New Releases from Washington State

If this year’s coverage of new releases from Washington State is longer than ever before, that’s because there are more wines worthy of your notice than previously. Sure, I’m still depressed by the number of oxidized, hollow or otherwise flawed wines I taste on my annual visit to Washington State, and amazed that the offending wineries can find homes for these bottles. But today’s stiff competition to sell wine in a difficult economic environment, in conjunction with new plantings of the right varieties in the right sites, the steady maturation of existing vines, and more careful winemaking and élevage, have enabled previous underperformers to make solid wines and allowed Washington’s stars to take their wines to a yet higher level of quality.

Like so many winemakers in California, growers in Washington once harvested strictly on brix levels whether the grapes had achieved phenolic ripeness or not. Then they got the idea that they needed to pick their grapes with fully brown seeds in order to make great wine; and now they’re coming around to thinking that the ideal time to harvest lies somewhere between these two extremes. The result is fresher, better balanced wines that are more likely to enjoy a positive evolution in bottle.

It helps, too, that Washington has enjoyed a favorable recent string of vintages. Many of the new reds I tasted in recent months are from 2007, a vintage most producers are thrilled with. This reasonably warm and even growing season, which avoided serious heat spikes, yielded dense, complex, elegant wines with vibrancy, including many very good whites. Some producers say their 2007s combine the structure and ripeness of the 2005s with the verve of the 2006s, and that the vintage looks to be one of the great ones for Washington. Although the best ’07s I tasted in recent months have the stuffing and balance to be agers, they are often so deep, juicy and attractively fruity now that it’s hard to defer gratification. Many of these wines seem even fresher than the 2006s, and in fact numerous growers reported that these wines have lower pHs and more energy than the previous vintage.

The first half of the 2008 growing season was cooler than usual, and the flowering, budbreak and veraison were up to two weeks later than the norm. But then a very warm August and favorable September weather helped to bring the fruit to near-perfect ripeness, and although the harvest took place from several days to two or three weeks later than that of 2007, the state’s major viticultural areas were lucky enough not to be hit by early frost or fall rains (as the later pickers were in 2009). My early look at the reds suggests that the vintage’s better examples are characterized by very good color, solid backbone, and enticing floral aromatics. Not surprisingly, 2008 appears to be a very good vintage for white wines too. In many cases, alcohol levels, for reds as well as whites, are lower than in recent vintages.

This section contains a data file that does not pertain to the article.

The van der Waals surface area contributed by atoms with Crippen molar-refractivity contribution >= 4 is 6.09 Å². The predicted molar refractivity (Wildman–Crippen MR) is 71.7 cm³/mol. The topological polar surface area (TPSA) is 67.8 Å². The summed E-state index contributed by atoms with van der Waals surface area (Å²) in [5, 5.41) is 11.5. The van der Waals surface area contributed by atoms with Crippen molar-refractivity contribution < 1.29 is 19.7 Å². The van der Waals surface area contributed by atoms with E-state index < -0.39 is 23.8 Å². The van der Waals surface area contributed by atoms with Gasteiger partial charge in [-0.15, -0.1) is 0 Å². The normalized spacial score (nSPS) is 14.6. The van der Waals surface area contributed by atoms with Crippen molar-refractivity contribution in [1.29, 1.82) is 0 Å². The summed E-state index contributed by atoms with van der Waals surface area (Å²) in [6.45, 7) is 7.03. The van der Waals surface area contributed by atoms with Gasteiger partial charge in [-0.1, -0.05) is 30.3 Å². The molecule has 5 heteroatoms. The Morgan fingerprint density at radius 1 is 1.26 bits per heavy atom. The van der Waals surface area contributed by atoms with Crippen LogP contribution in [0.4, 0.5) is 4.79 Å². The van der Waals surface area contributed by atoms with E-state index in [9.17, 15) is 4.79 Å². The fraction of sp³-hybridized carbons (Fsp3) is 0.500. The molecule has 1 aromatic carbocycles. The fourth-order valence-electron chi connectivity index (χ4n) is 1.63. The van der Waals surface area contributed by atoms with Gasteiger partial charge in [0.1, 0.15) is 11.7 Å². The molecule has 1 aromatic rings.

As always, the trickiest category of wines, both for me to score and for consumers to buy, are those that rate in the 87 to 89 point range (i.e., very good but not outstanding). This range includes well-made, nicely balanced and rather refined wines that simply lack the concentration, depth and complexity to merit 90-point ratings. That’s no knock on their quality: in many cases, talented winemakers have done a wonderful job with fruit from very young vines. But this scoring range also includes many other very ripe, overextracted and chunky wines that must be recognized for their sweetness and strength of material, but that come off as a bit heavyhanded and unrefined. Some of these wines get much higher scores in other publications, but I don’t find enough flavor complexity, definition or textural appeal to get overly excited about them. And I doubt that most readers of this publication will either.

Varieties in and out of favor. A sick joke going around Washington State is not a bit funny to many growers. Question: “What’s the difference between syrah and syphilis?” Answer: “At least you can get rid of a case of syphilis.” I should note that many of California’s producers saw their syrahs dead in the marketplace even before the infection spread to Washington. It remains to be seen what will happen to the newest plantings of syrah, especially those that are not in the best sites. There are already instances of producers blending syrah with cabernet, and this trend may continue. The fact that syrah is a tough sell, whether in Washington or California, is a real shame, as there are more superb examples now being produced in both areas than ever before. And in Washington State, a good percentage of them are done in a northern Rhône style that should offer considerable appeal for Francophiles. The best syrahs I tasted in recent months were among the most exciting wines of my tastings.

This year I saw a few new malbec bottlings of interest, but as these wines are not generally in the under-$15 range, they don’t yet represent much of a threat to bottlings from Argentina. The number of grenache bottlings is also on the rise, and some of these are quite intriguing. Meanwhile, the number of really good varietally labeled merlots continues to contract: today they can be counted on the fingers of two hands (a couple that come to mind are examples from Abeja and Woodward Canyon). Bordeaux blends are becoming more and more interesting, with clever winemakers making increasing use of grapes like cabernet franc and petit verdot planted in the right sites, and crafting more complex and complete wines in the process.

All of the following wines were tasted in Washington and in New York in the past four months.